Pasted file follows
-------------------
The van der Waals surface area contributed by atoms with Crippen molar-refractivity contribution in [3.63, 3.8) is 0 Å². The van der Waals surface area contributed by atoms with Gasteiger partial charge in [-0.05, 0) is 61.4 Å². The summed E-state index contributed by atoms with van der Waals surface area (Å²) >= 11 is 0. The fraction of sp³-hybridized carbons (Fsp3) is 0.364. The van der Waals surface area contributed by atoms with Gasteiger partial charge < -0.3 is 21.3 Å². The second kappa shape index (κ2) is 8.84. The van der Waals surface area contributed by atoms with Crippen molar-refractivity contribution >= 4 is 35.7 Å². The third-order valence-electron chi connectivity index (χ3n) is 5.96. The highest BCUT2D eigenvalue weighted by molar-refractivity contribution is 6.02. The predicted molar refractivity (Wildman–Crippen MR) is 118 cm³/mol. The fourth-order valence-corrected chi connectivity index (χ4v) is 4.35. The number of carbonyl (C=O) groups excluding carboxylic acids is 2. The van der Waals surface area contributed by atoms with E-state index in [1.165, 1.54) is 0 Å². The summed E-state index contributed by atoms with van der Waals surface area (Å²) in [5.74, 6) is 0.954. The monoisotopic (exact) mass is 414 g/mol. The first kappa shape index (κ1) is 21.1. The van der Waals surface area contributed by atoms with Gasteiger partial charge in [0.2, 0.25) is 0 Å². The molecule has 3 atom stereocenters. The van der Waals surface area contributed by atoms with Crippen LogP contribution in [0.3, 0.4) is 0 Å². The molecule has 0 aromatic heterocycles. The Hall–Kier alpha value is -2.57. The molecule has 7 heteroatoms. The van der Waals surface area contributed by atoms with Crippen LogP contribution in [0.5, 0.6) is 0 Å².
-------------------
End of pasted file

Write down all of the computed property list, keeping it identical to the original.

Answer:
The van der Waals surface area contributed by atoms with Crippen molar-refractivity contribution in [3.63, 3.8) is 0 Å². The van der Waals surface area contributed by atoms with Gasteiger partial charge in [-0.05, 0) is 61.4 Å². The summed E-state index contributed by atoms with van der Waals surface area (Å²) >= 11 is 0. The fraction of sp³-hybridized carbons (Fsp3) is 0.364. The van der Waals surface area contributed by atoms with Gasteiger partial charge < -0.3 is 21.3 Å². The second kappa shape index (κ2) is 8.84. The van der Waals surface area contributed by atoms with Crippen molar-refractivity contribution >= 4 is 35.7 Å². The third-order valence-electron chi connectivity index (χ3n) is 5.96. The highest BCUT2D eigenvalue weighted by molar-refractivity contribution is 6.02. The predicted molar refractivity (Wildman–Crippen MR) is 118 cm³/mol. The fourth-order valence-corrected chi connectivity index (χ4v) is 4.35. The number of carbonyl (C=O) groups excluding carboxylic acids is 2. The van der Waals surface area contributed by atoms with E-state index in [1.165, 1.54) is 0 Å². The summed E-state index contributed by atoms with van der Waals surface area (Å²) in [5.74, 6) is 0.954. The monoisotopic (exact) mass is 414 g/mol. The first kappa shape index (κ1) is 21.1. The van der Waals surface area contributed by atoms with Gasteiger partial charge in [0.2, 0.25) is 0 Å². The molecule has 3 atom stereocenters. The van der Waals surface area contributed by atoms with Crippen LogP contribution in [0.3, 0.4) is 0 Å². The molecule has 0 aromatic heterocycles. The Hall–Kier alpha value is -2.57. The molecule has 7 heteroatoms. The van der Waals surface area contributed by atoms with Crippen LogP contribution in [0.5, 0.6) is 0 Å².